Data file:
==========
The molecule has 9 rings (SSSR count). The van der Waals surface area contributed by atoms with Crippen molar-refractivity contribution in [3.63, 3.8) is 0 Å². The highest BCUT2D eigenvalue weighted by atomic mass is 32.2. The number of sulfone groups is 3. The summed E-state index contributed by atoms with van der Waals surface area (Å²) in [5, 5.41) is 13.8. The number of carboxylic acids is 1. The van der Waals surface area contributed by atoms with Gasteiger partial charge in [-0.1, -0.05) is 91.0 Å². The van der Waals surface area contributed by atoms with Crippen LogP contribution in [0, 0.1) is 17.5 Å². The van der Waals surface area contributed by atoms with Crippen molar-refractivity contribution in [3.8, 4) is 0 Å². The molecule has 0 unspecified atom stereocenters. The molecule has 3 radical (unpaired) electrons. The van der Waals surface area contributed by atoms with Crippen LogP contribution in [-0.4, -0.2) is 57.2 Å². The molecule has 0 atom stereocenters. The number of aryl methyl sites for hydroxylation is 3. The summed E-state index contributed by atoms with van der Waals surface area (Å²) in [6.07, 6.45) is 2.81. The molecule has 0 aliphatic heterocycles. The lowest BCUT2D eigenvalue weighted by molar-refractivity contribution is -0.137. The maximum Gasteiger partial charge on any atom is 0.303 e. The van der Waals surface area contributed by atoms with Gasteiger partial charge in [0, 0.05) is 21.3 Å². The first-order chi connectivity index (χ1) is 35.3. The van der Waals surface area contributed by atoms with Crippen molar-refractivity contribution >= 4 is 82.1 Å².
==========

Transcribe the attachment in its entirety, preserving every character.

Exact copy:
The molecule has 9 rings (SSSR count). The van der Waals surface area contributed by atoms with Crippen molar-refractivity contribution in [3.63, 3.8) is 0 Å². The highest BCUT2D eigenvalue weighted by atomic mass is 32.2. The number of sulfone groups is 3. The summed E-state index contributed by atoms with van der Waals surface area (Å²) in [5, 5.41) is 13.8. The number of carboxylic acids is 1. The van der Waals surface area contributed by atoms with Gasteiger partial charge in [-0.1, -0.05) is 91.0 Å². The van der Waals surface area contributed by atoms with Crippen LogP contribution in [0, 0.1) is 17.5 Å². The van der Waals surface area contributed by atoms with Crippen molar-refractivity contribution in [3.8, 4) is 0 Å². The molecule has 0 unspecified atom stereocenters. The molecule has 3 radical (unpaired) electrons. The van der Waals surface area contributed by atoms with Crippen LogP contribution in [-0.4, -0.2) is 57.2 Å². The molecule has 0 atom stereocenters. The number of aryl methyl sites for hydroxylation is 3. The summed E-state index contributed by atoms with van der Waals surface area (Å²) in [6.07, 6.45) is 2.81. The molecule has 0 aliphatic heterocycles. The lowest BCUT2D eigenvalue weighted by molar-refractivity contribution is -0.137. The maximum Gasteiger partial charge on any atom is 0.303 e. The van der Waals surface area contributed by atoms with Gasteiger partial charge in [0, 0.05) is 21.3 Å². The first-order chi connectivity index (χ1) is 35.3. The van der Waals surface area contributed by atoms with Crippen molar-refractivity contribution >= 4 is 82.1 Å².